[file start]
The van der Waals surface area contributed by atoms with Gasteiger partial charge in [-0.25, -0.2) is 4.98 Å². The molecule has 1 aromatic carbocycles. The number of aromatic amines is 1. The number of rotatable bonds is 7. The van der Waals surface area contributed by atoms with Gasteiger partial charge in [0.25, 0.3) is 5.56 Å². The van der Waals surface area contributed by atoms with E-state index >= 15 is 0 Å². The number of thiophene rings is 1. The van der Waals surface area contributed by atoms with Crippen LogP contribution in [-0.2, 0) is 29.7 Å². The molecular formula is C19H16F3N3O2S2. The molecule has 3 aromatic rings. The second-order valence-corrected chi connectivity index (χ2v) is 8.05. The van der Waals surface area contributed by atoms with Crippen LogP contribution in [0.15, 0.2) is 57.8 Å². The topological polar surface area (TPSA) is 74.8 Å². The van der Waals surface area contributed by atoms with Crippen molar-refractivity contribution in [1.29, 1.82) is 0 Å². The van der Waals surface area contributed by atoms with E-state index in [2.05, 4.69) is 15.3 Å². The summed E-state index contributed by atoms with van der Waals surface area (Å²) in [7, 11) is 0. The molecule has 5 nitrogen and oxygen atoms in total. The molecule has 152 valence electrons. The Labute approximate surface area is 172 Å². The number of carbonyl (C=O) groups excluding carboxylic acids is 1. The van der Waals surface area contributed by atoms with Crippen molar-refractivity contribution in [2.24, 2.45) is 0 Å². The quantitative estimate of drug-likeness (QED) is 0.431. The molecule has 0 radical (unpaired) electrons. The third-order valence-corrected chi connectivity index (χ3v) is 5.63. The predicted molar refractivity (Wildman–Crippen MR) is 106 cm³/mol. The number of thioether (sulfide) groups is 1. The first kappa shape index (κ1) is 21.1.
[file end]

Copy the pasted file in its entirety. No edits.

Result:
The van der Waals surface area contributed by atoms with Gasteiger partial charge in [-0.25, -0.2) is 4.98 Å². The molecule has 1 aromatic carbocycles. The number of aromatic amines is 1. The number of rotatable bonds is 7. The van der Waals surface area contributed by atoms with Gasteiger partial charge in [0.25, 0.3) is 5.56 Å². The van der Waals surface area contributed by atoms with E-state index >= 15 is 0 Å². The number of thiophene rings is 1. The van der Waals surface area contributed by atoms with Crippen LogP contribution in [-0.2, 0) is 29.7 Å². The molecular formula is C19H16F3N3O2S2. The molecule has 3 aromatic rings. The second-order valence-corrected chi connectivity index (χ2v) is 8.05. The van der Waals surface area contributed by atoms with Crippen LogP contribution in [0.15, 0.2) is 57.8 Å². The topological polar surface area (TPSA) is 74.8 Å². The van der Waals surface area contributed by atoms with Crippen molar-refractivity contribution in [1.29, 1.82) is 0 Å². The van der Waals surface area contributed by atoms with E-state index in [2.05, 4.69) is 15.3 Å². The summed E-state index contributed by atoms with van der Waals surface area (Å²) in [7, 11) is 0. The molecule has 5 nitrogen and oxygen atoms in total. The molecule has 152 valence electrons. The Labute approximate surface area is 172 Å². The number of carbonyl (C=O) groups excluding carboxylic acids is 1. The van der Waals surface area contributed by atoms with Crippen molar-refractivity contribution in [2.24, 2.45) is 0 Å². The quantitative estimate of drug-likeness (QED) is 0.431. The molecule has 0 radical (unpaired) electrons. The third-order valence-corrected chi connectivity index (χ3v) is 5.63. The predicted molar refractivity (Wildman–Crippen MR) is 106 cm³/mol. The number of thioether (sulfide) groups is 1. The first kappa shape index (κ1) is 21.1.